Metropolis created by Fritz Lang in 1927, at age 37, is a frontier in epic science fiction film, that for years has influenced not only filmmakers, but artists of different trades. This groundbreaking silent movie, that is not only a science fiction, but an incisive depiction of social class struggles, and an avant-garde of “expressionism” merits an introduction of its creator. Fritz Lang (1890-1976) was an Austrian-German filmmaker, born in Vienna to parents of Moravian descent, catholic father and Jewish born mother who converted seriously to Roman Catholicism. After finishing high school, Lang briefly studied civil engineering and eventually switched to art. In 1910 he left Vienna to travel the world, throughout Europe, Africa, Asia America and the Pacific region. In 1913, he studied painting in Paris, and at the outbreak of World War I, he returned to Vienna and volunteered for military service in the Austrian army and fought in Russia and Romania, where he was wounded three times. While recovering from his injuries in 1916, he wrote some scenarios and ideas for films. He was discharged from the army with the rank of lieutenant in 1918 and did some acting in the Viennese theater circuit for a short time before being hired as a writer at a Berlin-based production company.
Lang soon started to work as a director at a German film studio, just as the Expressionist movement was building. In 1920, he met his future wife, the writer and actress, Thea von Harbou, who co-wrote all of his movies from 1921 through 1933, including “Metropolis”, “Dr. Mabuse” and “M”, his first talking picture. According to Lang himself, the Nazi’s propaganda minister Joseph Goebbles called him to his office to inform him that his late film “The testament of Dr. Mabuse” has been banned, but that he was nevertheless so impressed by Lang’s abilities as a filmmaker, especially “Metropolis’ and offered Lang a position as the head of German film studio “UFA”. Lang had stated that it was during this meeting that he had decided to leave for Paris, and from there shortly after immigrate to US. While most of Fritz Lang’s film before and after “Metropolis” have been “film noir” and to today’s description, thrillers and horrors, “Metropolis” stands out not just different, but a masterpiece that he or rarely anyone else for years to come could surpass!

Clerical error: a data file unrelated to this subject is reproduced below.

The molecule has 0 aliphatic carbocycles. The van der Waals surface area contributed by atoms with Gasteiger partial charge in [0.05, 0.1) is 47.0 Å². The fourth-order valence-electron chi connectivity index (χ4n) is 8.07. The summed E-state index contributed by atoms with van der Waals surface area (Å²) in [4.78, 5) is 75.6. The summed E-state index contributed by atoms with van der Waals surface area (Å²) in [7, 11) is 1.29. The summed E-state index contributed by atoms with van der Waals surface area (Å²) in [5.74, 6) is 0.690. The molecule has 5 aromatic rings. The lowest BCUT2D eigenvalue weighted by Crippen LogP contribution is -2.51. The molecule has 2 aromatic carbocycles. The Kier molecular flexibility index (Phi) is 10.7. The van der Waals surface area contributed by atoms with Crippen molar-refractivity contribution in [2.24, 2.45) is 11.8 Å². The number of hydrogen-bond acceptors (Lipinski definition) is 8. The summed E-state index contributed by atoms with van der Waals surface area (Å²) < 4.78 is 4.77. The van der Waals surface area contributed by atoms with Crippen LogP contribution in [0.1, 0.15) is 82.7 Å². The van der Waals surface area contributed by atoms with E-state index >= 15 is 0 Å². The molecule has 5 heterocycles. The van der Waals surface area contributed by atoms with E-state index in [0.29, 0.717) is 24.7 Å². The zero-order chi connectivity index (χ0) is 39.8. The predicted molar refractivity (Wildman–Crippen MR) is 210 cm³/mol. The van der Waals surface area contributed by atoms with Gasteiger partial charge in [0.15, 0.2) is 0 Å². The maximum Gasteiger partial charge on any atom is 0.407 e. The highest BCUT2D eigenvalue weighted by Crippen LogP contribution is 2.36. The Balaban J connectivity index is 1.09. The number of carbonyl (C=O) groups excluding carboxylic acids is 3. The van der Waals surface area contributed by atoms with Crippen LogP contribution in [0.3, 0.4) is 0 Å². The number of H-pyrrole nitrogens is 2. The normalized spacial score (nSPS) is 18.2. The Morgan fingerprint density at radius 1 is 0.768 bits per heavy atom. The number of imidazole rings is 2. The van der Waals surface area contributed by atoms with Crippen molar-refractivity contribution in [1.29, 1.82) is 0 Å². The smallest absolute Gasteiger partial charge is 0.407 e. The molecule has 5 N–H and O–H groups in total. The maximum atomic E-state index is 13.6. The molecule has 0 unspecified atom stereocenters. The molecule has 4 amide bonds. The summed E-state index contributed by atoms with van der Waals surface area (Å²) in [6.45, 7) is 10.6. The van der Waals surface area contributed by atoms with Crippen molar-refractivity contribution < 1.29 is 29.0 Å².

Metropolis when first released, it was such a shock in pictorial beauty and complex in techniques and special effects, that was not understood well in its own time and received mixed reviews and reactions. The film’s extensive running time and also its social class struggles in a futuristic world, taken as communist, were criticized. Therefore the film was cut and censored substantially after its German premiere, removing a large portion of its original footage. Numerous attempts have been made to restore the film since the 1970s. Music producer Giorgio Moroder released a truncated version with a soundtrack by rock artists such as Freddie Mercury of “Queen”, Loverboy and Adam Ant in 1984. A new reconstruction of Metropolis was shown at the Berlin Film Festival in 2001, and the film was inscribed on UNESCO’s Memory of the World Register in the same year, the first film thus distinguished. In 2008 a damaged print of Lang’s original cut of the film was found in a museum in Argentina. After a long restoration process, the film was 95% restored and shown on large screens in Berlin and Frankfurt simultaneously on 12 February 2010.
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